Peep Show started out as a cult little comedy on late-night Channel 4. It has since grown into a pretty big cult comedy on Channel 4, spawning a current total of five series, earning a loyal fan base along the way, and making stars of its two lead actors, David Mitchell and Robert Webb (let’s try to forget their irritating stint as PCs and Macs because, well, this book shows they’re very funny and likeable people). It’s no surprise, then, that there would be demand to know more about the series, its origins, the ideas, and the writers behind it. As we find out here, Mitchell and Webb are happy to take a back seat and admit the true credit goes to the show’s main writers, Jesse Armstrong and Sam Bain.
Laughs are to be had from the very first page, particularly in Robert Webb’s half of the introduction. He tells how, originally, the audience were to be given an insight into Sophie’s thoughts, as well as those of the main characters, Jeremy and Mark. “Learning these things can sometimes be a bit disconcerting,” he says, “- Sophie’s thoughts? It’s like when you learn the working title for Coronation Street was Chopstick Bang-a-Round or that Jeremy Kyle was originally conceived as a human being.”
As the title suggests, the main bulk consists of the scripts for every episode, word for word, right from series one through five, providing an unthinkable number of hours of laugh-out-loud moments. It also proves rather handy for having a whole gamut of quotes to hand, for entertaining/ annoying your mates. The book features some brilliant extra touches, including awkward emails between Mark and Sophie in the wake of their disastrous marriage (“Sit on it, fuckhead” being a favourite from Sophie), business memos from the outlandish Alan Johnson, and both Mark and Jeremy’s school reports (“Jeremy’s poem ‘After the Bomb is Dropped’ is a chilling evocation of a lifeless world. The repetition of a single word again and again and again eventually goes beyond the repetitive into the profound,’ Jeremy’s English teacher writes).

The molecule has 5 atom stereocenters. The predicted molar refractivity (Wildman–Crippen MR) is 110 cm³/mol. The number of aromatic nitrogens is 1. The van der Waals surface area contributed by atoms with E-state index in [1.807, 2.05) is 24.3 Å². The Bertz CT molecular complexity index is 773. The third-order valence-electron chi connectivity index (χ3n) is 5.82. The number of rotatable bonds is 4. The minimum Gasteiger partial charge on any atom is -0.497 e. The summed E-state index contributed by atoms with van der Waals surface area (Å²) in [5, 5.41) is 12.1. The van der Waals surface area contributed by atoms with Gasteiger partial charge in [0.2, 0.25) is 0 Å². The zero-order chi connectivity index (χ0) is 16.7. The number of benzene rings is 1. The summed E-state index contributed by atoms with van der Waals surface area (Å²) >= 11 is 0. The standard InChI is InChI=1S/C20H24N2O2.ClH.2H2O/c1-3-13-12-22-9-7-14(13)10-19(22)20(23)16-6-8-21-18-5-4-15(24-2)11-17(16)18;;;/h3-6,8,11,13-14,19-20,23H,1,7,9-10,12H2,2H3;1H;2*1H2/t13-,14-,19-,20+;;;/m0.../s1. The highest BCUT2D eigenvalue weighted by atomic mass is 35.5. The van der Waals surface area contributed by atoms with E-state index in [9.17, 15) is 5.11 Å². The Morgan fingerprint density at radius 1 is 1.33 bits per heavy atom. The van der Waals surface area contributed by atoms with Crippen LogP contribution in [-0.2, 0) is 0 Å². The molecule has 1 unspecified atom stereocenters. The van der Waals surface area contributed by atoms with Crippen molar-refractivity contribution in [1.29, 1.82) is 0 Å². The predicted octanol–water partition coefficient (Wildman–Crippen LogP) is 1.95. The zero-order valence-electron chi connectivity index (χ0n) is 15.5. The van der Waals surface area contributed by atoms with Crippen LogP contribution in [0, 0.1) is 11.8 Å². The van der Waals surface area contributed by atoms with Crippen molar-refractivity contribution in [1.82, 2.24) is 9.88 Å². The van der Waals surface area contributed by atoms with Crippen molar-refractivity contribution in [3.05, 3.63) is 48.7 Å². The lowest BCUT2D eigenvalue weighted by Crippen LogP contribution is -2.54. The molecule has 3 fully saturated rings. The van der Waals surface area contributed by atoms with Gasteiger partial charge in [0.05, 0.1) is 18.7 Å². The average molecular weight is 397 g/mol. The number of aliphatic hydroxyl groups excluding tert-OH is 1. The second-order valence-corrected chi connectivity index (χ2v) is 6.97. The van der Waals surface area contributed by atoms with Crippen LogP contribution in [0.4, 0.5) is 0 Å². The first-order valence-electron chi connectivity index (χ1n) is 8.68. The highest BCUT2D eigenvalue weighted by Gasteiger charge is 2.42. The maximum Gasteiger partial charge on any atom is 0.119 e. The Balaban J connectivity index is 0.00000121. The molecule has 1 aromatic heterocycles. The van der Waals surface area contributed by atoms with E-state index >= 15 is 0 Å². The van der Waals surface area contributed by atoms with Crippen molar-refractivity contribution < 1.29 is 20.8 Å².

A personal favourite inclusion is the series of scraps from Mark’s notebook, which includes the following account: “Last night was troubled by a dream. In it I arrived at work to discover that I had been judged guilty of a series of attacks on farm animals. In the attacks, chickens, sheep, goats, cows and chickens had been sedated and then made up with cosmetics and wigs to look like unsuccessful American presidential candidates: Dukakis, Geraldine Ferraro, Walter Mondale, Bob Dole, etc.” The awkward, cringeworthy and often surreal humour that made the show such a success is all present here, both in the old and new material.
The book goes into some detail about the genesis of an episode, from its rough draft to the final cut, which is probably not terribly interesting to anybody except perhaps die-hard fans and budding scriptwriters; but then, they’re more than likely to be the core group to purchase this. Everything is topped off with a generous smattering of photos of behind-the-scenes antics from the cast and crew. At over 300 pages long, you couldn’t ask for a more exhaustive exploration of the Peep Show phenomenon, and this is sure to prove essential reading for both fans of the show, and anybody who enjoys fresh, inventive comedy.
Peep Show: The Scripts and More is out now.